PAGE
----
What Ilyumzhinov should have asked

| 0 | Chess Event Coverage
What Ilyumzhinov should have askedWe received a few complaints at ChessVibes headquarters for reporting in a biased way about the upcoming FIDE presidential elections. We were accused of favouring Anatoly Karpov and ridiculing Kirsan Ilyumzhinov. A news item that appeared yesterday on the BCC website shows we should have taken our current president more seriously indeed.

Okay, we admit it: we went too far. While shamelessly promoting Karpov's campaign, we entirely neglected to report on Karpov's own dubious role during the 1984/1985 World Championship match and his recent curious statement about FIDE knock-out tournaments, in which Karpov said he was never a supporter of this particular formula, while profiting from it himself to beat Anand back in 1998.

What's worse, although we didn't write about Ilyumzhinov's friendship with the late dictator Saddam Hussein and about his remarkable encounter with aliens as reported in various interviews (among others on Dutch television), we did have a good laugh at Mig Greengard's suggestion that "we'd do well to go for just about anyone with a pulse and no personal stories of alien abduction at this point." We secretly cracked jokes about Stephen Hawking's warning that any contact with extraterrestial aliens might result in total collapse for mankind - and how Ilyumzhinov managed to avoid this - even though Hawking's statement was received critically in the scientific world.

We were wrong, so wrong. We should have given our President - and he is our President, let's not forget - more credit, just like the Russian parliament. According to the BBC, "a Russian MP has asked President Dmitry Medvedev to investigate claims by a regional president that he has met aliens on board a spaceship."

MP Andre Lebedev is not just asking whether Mr Ilyumzhinov is fit to govern. He is also concerned that, if he was abducted, he may have revealed details about his job and state secrets. The MP has written a letter to Mr Medvedev raising a list of his concerns. In his letter he says that - assuming the whole thing was not just a bad joke - it was an historic event and should have been reported to the Kremlin. He also asks if there are official guidelines for what government officials should do if contacted by aliens, especially if those officials have access to state secrets.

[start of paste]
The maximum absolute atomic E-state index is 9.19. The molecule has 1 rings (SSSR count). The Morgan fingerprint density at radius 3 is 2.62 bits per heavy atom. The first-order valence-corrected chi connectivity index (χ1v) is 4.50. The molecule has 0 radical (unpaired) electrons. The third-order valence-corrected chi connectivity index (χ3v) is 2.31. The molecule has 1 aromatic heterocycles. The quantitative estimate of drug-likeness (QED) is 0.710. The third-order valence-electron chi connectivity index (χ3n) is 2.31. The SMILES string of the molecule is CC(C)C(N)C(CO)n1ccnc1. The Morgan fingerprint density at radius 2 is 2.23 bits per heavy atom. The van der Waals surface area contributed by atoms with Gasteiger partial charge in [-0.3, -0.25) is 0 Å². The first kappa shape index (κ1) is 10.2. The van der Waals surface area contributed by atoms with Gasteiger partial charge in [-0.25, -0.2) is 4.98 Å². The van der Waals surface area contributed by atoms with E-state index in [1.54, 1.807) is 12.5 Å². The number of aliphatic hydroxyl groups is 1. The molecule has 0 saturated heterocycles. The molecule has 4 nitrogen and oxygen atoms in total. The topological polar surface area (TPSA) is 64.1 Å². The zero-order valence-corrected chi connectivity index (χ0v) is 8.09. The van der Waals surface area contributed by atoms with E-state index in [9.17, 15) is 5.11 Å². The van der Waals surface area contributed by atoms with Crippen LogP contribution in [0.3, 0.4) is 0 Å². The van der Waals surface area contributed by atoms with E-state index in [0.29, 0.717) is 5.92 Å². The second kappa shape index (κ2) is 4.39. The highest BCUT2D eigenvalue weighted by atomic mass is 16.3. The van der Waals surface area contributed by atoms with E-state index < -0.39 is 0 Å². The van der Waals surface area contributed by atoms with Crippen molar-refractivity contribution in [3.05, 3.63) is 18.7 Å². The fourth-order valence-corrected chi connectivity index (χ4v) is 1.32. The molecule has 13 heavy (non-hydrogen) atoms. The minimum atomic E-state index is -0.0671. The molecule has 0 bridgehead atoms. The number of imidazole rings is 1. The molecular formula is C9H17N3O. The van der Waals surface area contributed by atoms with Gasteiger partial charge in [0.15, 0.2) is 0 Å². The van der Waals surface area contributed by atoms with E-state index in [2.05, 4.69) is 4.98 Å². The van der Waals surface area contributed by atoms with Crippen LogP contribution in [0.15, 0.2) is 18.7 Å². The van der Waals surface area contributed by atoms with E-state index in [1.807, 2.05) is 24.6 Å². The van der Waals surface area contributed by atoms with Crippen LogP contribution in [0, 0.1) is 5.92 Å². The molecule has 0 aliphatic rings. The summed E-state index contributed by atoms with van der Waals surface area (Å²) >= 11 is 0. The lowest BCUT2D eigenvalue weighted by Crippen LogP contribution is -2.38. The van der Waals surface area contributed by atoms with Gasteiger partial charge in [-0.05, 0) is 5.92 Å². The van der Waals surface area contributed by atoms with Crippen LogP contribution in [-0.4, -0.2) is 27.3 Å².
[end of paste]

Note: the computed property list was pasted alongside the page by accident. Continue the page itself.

The Moscow Times has more details:

Ilyumzhinov told television host Vladimir Pozner on Channel One on April 26 that he had spent several hours in the company of aliens after they visited his apartment in downtown Moscow on Sept. 18, 1997.

He said he was falling asleep when he heard someone calling him from the balcony. When he went there, Ilyumzhinov said, he saw a "semi-transparent half tube" that he entered to meet human-like creatures in yellow spacesuits.

"I am often asked which language I used to talk to them. Perhaps, it was on a level of the exchange of the ideas," Ilyumzhinov said, speaking solemnly.

He said the aliens gave him a tour of their spaceship. When he asked them why they had not gone on television to reveal themselves to humans, they replied that they are not yet ready, Ilyumzhinov said.

He said the aliens returned him to his home in the morning — just as his driver and two associates were about to initiate a citywide search for him after not finding him in the locked apartment.

We stand corrected. Such a uniquely detailed account and its follow-up in the Russian Duma proves there's more to this than just a good laugh. It's all very serious, which is also indicated by the fact Ilyumzhinov states all this again just after having been nominated by the Russian Chess Federation as the candidate for the elections in Khanty Mansiysk: in other words, the story is a conscious part of his campaign to win votes in September and to attract positive media attention to promote chess. Apparently, the President didn't trust Vishy Anand and Veselin Topalov to do it the way only he can.

We think deputy Lebedev raises important questions, but in our opinion he doesn't go quite far enough. The real question, of course, is why Ilyumzhinov, when he was shown this super-advanced alien technology, didn't ask the yellow men which is the best opening move, 1.e4 or 1.d4? Which variation is better: the Najdorf or the Sveshnikov? Why did Ilyumzhinov just 'exchange ideas' instead of asking what is the ultimate result of chess as we know it - a draw, or perhaps a win for Black? And who really was the best player of all time? Not only the Russian parliament but the entire chess community of planet earth eagerly awaits these answers!

Surely Mr. President, as head of all chess lovers in the world, a bit more chess curiosity wouldn't have been too much to ask for?
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